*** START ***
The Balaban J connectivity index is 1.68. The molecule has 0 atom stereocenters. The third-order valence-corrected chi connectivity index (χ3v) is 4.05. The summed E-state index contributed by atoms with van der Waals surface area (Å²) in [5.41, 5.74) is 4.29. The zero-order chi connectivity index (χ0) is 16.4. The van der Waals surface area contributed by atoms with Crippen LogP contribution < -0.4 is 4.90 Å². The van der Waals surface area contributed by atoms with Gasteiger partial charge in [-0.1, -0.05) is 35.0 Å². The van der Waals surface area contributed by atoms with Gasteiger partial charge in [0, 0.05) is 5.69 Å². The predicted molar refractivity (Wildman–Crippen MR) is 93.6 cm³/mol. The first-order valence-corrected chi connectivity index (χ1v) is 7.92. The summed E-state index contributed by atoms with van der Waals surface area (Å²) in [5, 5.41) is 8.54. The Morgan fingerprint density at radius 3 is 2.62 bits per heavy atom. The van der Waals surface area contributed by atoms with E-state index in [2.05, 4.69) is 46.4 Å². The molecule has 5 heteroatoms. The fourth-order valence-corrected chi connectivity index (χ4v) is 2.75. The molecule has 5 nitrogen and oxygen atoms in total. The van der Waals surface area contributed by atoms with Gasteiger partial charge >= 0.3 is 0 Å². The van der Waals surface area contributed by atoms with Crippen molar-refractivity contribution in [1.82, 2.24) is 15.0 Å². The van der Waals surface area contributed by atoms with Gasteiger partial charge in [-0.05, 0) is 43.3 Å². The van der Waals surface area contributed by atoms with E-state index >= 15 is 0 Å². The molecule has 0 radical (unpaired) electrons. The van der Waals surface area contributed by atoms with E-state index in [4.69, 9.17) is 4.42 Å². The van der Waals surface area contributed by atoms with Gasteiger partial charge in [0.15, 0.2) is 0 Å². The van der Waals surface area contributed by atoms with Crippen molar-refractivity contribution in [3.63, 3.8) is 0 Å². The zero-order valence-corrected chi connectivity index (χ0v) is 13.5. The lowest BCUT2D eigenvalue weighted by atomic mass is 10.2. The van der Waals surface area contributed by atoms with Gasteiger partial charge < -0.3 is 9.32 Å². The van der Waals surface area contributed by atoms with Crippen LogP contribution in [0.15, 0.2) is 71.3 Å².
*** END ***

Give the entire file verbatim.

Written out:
The Balaban J connectivity index is 1.68. The molecule has 0 atom stereocenters. The third-order valence-corrected chi connectivity index (χ3v) is 4.05. The summed E-state index contributed by atoms with van der Waals surface area (Å²) in [5.41, 5.74) is 4.29. The zero-order chi connectivity index (χ0) is 16.4. The van der Waals surface area contributed by atoms with Crippen LogP contribution < -0.4 is 4.90 Å². The van der Waals surface area contributed by atoms with Gasteiger partial charge in [-0.1, -0.05) is 35.0 Å². The van der Waals surface area contributed by atoms with Gasteiger partial charge in [0, 0.05) is 5.69 Å². The predicted molar refractivity (Wildman–Crippen MR) is 93.6 cm³/mol. The first-order valence-corrected chi connectivity index (χ1v) is 7.92. The summed E-state index contributed by atoms with van der Waals surface area (Å²) in [5, 5.41) is 8.54. The Morgan fingerprint density at radius 3 is 2.62 bits per heavy atom. The van der Waals surface area contributed by atoms with E-state index in [2.05, 4.69) is 46.4 Å². The molecule has 5 heteroatoms. The fourth-order valence-corrected chi connectivity index (χ4v) is 2.75. The molecule has 5 nitrogen and oxygen atoms in total. The van der Waals surface area contributed by atoms with Gasteiger partial charge >= 0.3 is 0 Å². The van der Waals surface area contributed by atoms with Crippen molar-refractivity contribution in [1.82, 2.24) is 15.0 Å². The van der Waals surface area contributed by atoms with Gasteiger partial charge in [-0.05, 0) is 43.3 Å². The van der Waals surface area contributed by atoms with E-state index >= 15 is 0 Å². The molecule has 0 radical (unpaired) electrons. The van der Waals surface area contributed by atoms with E-state index in [4.69, 9.17) is 4.42 Å². The van der Waals surface area contributed by atoms with Gasteiger partial charge in [0.15, 0.2) is 0 Å². The van der Waals surface area contributed by atoms with Crippen molar-refractivity contribution in [3.63, 3.8) is 0 Å². The zero-order valence-corrected chi connectivity index (χ0v) is 13.5. The lowest BCUT2D eigenvalue weighted by atomic mass is 10.2. The van der Waals surface area contributed by atoms with Gasteiger partial charge < -0.3 is 9.32 Å². The van der Waals surface area contributed by atoms with Crippen LogP contribution in [0.15, 0.2) is 71.3 Å².